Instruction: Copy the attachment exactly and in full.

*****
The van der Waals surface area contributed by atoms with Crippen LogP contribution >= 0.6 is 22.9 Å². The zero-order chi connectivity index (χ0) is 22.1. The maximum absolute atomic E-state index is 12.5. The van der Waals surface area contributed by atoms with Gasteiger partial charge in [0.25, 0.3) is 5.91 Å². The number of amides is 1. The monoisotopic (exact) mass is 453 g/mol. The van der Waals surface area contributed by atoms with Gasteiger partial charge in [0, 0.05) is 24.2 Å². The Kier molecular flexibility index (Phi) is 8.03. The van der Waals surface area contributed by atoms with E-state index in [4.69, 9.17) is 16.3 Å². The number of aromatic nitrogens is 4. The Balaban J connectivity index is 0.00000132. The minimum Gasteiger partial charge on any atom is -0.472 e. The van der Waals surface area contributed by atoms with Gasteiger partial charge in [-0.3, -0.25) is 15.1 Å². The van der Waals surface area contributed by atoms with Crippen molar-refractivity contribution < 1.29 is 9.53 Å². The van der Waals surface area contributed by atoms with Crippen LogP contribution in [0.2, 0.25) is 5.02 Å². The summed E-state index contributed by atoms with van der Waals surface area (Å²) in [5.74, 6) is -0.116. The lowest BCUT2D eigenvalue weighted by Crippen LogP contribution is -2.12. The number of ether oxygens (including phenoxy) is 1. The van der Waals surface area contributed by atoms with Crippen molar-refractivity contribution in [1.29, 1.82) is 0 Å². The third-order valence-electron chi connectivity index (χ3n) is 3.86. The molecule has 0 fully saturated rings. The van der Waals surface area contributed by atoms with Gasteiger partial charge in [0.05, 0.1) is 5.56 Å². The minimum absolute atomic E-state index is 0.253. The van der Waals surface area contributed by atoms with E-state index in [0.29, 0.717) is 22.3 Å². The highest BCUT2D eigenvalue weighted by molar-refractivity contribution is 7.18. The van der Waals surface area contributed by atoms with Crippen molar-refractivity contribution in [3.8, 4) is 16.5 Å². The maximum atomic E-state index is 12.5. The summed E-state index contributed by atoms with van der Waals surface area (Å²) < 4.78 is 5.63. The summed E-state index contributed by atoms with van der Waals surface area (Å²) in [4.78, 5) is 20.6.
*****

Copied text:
The van der Waals surface area contributed by atoms with Crippen LogP contribution >= 0.6 is 22.9 Å². The zero-order chi connectivity index (χ0) is 22.1. The maximum absolute atomic E-state index is 12.5. The van der Waals surface area contributed by atoms with Gasteiger partial charge in [0.25, 0.3) is 5.91 Å². The number of amides is 1. The monoisotopic (exact) mass is 453 g/mol. The van der Waals surface area contributed by atoms with Gasteiger partial charge in [0, 0.05) is 24.2 Å². The Kier molecular flexibility index (Phi) is 8.03. The van der Waals surface area contributed by atoms with E-state index in [4.69, 9.17) is 16.3 Å². The number of aromatic nitrogens is 4. The Balaban J connectivity index is 0.00000132. The minimum Gasteiger partial charge on any atom is -0.472 e. The van der Waals surface area contributed by atoms with Gasteiger partial charge in [-0.3, -0.25) is 15.1 Å². The van der Waals surface area contributed by atoms with Crippen molar-refractivity contribution < 1.29 is 9.53 Å². The van der Waals surface area contributed by atoms with Crippen LogP contribution in [0.2, 0.25) is 5.02 Å². The summed E-state index contributed by atoms with van der Waals surface area (Å²) in [5.74, 6) is -0.116. The lowest BCUT2D eigenvalue weighted by Crippen LogP contribution is -2.12. The number of ether oxygens (including phenoxy) is 1. The van der Waals surface area contributed by atoms with Crippen molar-refractivity contribution in [1.29, 1.82) is 0 Å². The third-order valence-electron chi connectivity index (χ3n) is 3.86. The molecule has 0 fully saturated rings. The van der Waals surface area contributed by atoms with Gasteiger partial charge in [0.05, 0.1) is 5.56 Å². The minimum absolute atomic E-state index is 0.253. The van der Waals surface area contributed by atoms with E-state index in [0.29, 0.717) is 22.3 Å². The highest BCUT2D eigenvalue weighted by molar-refractivity contribution is 7.18. The van der Waals surface area contributed by atoms with Crippen molar-refractivity contribution in [3.8, 4) is 16.5 Å². The maximum atomic E-state index is 12.5. The summed E-state index contributed by atoms with van der Waals surface area (Å²) < 4.78 is 5.63. The summed E-state index contributed by atoms with van der Waals surface area (Å²) in [4.78, 5) is 20.6.